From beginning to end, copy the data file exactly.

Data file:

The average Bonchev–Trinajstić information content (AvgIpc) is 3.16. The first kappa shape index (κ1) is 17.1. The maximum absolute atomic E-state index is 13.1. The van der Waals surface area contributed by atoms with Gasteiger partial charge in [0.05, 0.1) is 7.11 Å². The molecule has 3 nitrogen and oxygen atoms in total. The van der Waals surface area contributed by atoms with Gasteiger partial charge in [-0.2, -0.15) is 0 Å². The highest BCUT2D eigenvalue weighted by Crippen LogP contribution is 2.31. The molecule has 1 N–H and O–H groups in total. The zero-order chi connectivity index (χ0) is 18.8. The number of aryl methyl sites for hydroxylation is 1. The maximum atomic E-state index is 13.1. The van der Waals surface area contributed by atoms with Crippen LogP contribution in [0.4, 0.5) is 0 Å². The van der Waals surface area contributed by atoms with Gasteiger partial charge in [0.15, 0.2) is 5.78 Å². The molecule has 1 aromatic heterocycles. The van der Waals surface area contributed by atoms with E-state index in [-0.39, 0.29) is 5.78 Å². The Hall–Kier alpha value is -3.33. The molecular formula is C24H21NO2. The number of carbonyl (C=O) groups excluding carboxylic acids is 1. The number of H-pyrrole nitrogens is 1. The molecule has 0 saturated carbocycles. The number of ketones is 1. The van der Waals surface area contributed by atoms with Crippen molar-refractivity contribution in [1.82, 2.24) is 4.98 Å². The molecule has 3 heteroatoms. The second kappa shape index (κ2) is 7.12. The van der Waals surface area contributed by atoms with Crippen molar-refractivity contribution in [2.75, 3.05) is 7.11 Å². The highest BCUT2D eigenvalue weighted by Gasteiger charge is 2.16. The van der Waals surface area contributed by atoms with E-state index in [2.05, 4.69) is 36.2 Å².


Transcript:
The average Bonchev–Trinajstić information content (AvgIpc) is 3.16. The first kappa shape index (κ1) is 17.1. The maximum absolute atomic E-state index is 13.1. The van der Waals surface area contributed by atoms with Gasteiger partial charge in [0.05, 0.1) is 7.11 Å². The molecule has 3 nitrogen and oxygen atoms in total. The van der Waals surface area contributed by atoms with Gasteiger partial charge in [-0.2, -0.15) is 0 Å². The highest BCUT2D eigenvalue weighted by Crippen LogP contribution is 2.31. The molecule has 1 N–H and O–H groups in total. The zero-order chi connectivity index (χ0) is 18.8. The number of aryl methyl sites for hydroxylation is 1. The maximum atomic E-state index is 13.1. The van der Waals surface area contributed by atoms with Crippen LogP contribution in [0.4, 0.5) is 0 Å². The van der Waals surface area contributed by atoms with Gasteiger partial charge in [0.15, 0.2) is 5.78 Å². The molecule has 1 aromatic heterocycles. The van der Waals surface area contributed by atoms with E-state index in [-0.39, 0.29) is 5.78 Å². The Hall–Kier alpha value is -3.33. The molecular formula is C24H21NO2. The number of carbonyl (C=O) groups excluding carboxylic acids is 1. The number of H-pyrrole nitrogens is 1. The molecule has 0 saturated carbocycles. The number of ketones is 1. The van der Waals surface area contributed by atoms with Crippen molar-refractivity contribution in [1.82, 2.24) is 4.98 Å². The molecule has 3 heteroatoms. The second kappa shape index (κ2) is 7.12. The van der Waals surface area contributed by atoms with Crippen molar-refractivity contribution in [2.75, 3.05) is 7.11 Å². The highest BCUT2D eigenvalue weighted by Gasteiger charge is 2.16. The van der Waals surface area contributed by atoms with E-state index in [2.05, 4.69) is 36.2 Å².